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The Cross of Christ | Andrew Murray

The Crucifixion of the World

“Far be it from me to glory, save in the cross of our Lord Jesus Christ, through which the world hath been crucified unto me, and I unto the world.”* (Galatians 6:14)ERV

There is no question of greater interest to the church of our day than that which deals with her relationship to the world. “The world” here simply means mankind in its fallen state, and its alienation from God. Christ regarded it as an organized system or kingdom, the very opposite and the mortal enemy of His kingdom, ruled by a mighty unseen power, “the god of this world,”* (2 Corinthians 4:4) and have a spirit pervading it and giving it strength. He emphasized His own identity, saying, “I am not of the world.”* (John 17:14,16) And just as definitely He taught His disciples, “Ye are not of the world.”* (John 15:19) He warned them that because they were not of the world, the world would hate them as it had hated Him. Of His sufferings He said: “The prince of this world cometh, and hath nothing in me.”* (John 14:30) “This is your hour, and the power of darkness.”* (Luke 22:53) “Be of good cheer; I have overcome the world.”* (John 16:33) In the hatred that nailed Him to the cross the world revealed its true spirit, under the power of its god. In the cross Christ revealed His Spirit, His rejection of the world with all its threats and promises. The cross is the seal of His word, that His kingdom “is not of this world.”* (John 18:36) The more we love the cross and live by it, the more we shall know what the world is, and be separate from it.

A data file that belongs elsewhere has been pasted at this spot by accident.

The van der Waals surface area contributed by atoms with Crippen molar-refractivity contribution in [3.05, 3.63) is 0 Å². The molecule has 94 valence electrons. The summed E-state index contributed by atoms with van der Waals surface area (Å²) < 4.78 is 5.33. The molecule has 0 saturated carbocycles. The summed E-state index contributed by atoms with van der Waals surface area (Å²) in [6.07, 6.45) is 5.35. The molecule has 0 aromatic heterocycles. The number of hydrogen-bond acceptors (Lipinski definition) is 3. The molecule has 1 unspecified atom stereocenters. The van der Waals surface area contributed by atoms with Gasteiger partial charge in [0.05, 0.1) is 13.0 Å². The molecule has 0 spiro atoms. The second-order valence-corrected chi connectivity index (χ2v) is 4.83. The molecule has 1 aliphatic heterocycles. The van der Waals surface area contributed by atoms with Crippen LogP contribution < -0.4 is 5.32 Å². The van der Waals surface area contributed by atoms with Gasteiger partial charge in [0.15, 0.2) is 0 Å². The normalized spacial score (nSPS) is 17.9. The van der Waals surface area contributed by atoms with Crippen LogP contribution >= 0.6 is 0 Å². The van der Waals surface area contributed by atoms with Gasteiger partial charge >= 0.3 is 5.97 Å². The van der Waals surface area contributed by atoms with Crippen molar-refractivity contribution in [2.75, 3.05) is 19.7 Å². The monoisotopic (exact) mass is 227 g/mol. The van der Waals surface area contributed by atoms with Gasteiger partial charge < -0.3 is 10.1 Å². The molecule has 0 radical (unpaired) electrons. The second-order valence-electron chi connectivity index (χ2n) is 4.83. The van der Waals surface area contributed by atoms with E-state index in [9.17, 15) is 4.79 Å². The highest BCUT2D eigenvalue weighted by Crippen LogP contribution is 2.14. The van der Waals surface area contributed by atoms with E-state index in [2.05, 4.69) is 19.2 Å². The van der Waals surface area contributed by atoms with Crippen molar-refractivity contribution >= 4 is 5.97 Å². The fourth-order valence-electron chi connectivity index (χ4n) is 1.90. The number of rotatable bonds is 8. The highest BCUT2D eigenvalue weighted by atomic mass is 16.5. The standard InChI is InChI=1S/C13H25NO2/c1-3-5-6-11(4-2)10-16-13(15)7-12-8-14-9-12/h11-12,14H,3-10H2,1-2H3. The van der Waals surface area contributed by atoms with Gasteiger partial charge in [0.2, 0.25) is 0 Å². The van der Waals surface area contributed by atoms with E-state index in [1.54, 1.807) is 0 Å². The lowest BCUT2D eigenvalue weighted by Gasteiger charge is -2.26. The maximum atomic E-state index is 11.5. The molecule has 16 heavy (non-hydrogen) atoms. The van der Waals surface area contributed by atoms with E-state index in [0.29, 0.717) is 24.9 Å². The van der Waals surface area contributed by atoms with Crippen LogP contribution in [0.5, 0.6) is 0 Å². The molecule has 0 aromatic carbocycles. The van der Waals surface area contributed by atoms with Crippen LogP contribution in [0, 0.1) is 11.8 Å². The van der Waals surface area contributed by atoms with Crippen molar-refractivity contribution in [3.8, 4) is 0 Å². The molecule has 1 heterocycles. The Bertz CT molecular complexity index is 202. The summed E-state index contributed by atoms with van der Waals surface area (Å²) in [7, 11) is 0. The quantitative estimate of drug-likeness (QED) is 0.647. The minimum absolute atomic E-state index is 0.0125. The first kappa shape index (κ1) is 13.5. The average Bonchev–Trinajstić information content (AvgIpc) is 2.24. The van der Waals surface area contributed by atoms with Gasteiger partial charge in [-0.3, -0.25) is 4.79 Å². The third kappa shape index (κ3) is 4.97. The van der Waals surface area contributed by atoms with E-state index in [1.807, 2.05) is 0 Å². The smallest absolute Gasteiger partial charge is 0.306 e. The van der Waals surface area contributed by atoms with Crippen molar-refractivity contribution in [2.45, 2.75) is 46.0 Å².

The difference and antagonism between the two kingdoms is irreconcilable. However much the world be externally changed by Christian influence, its nature remains the same. However close and apparently favorable the alliance between the world and the church, the peace is but hollow and for a time. When the cross is fully preached with its revelation of sin and curse, with its claim to be accepted and borne—then the enmity is speedily seen. And nothing can overcome the world but that which is begotten of God.

Glorying in the Cross

In our text we see how clearly Paul felt and how boldly he proclaimed the enmity between the cross and the world, “[I] glory… in the cross… through which the world hath been crucified unto me, and I unto the world.”* (Galatians 6:14)ERV He was so identified with the cross that its relation to the world was his. The cross was the separation between them. The cross was the sign of the world’s condemnation of Christ. Paul accepted it; he was crucified by the world and to it. The cross was God’s condemnation of the world. Paul saw the world condemned, and under the curse. The cross was the everlasting separation between himself and the world as it is. The cross alone could be their meeting place and reconciliation. It was for this he gloried in the cross, and preached it as the only power to draw men out of the world to God.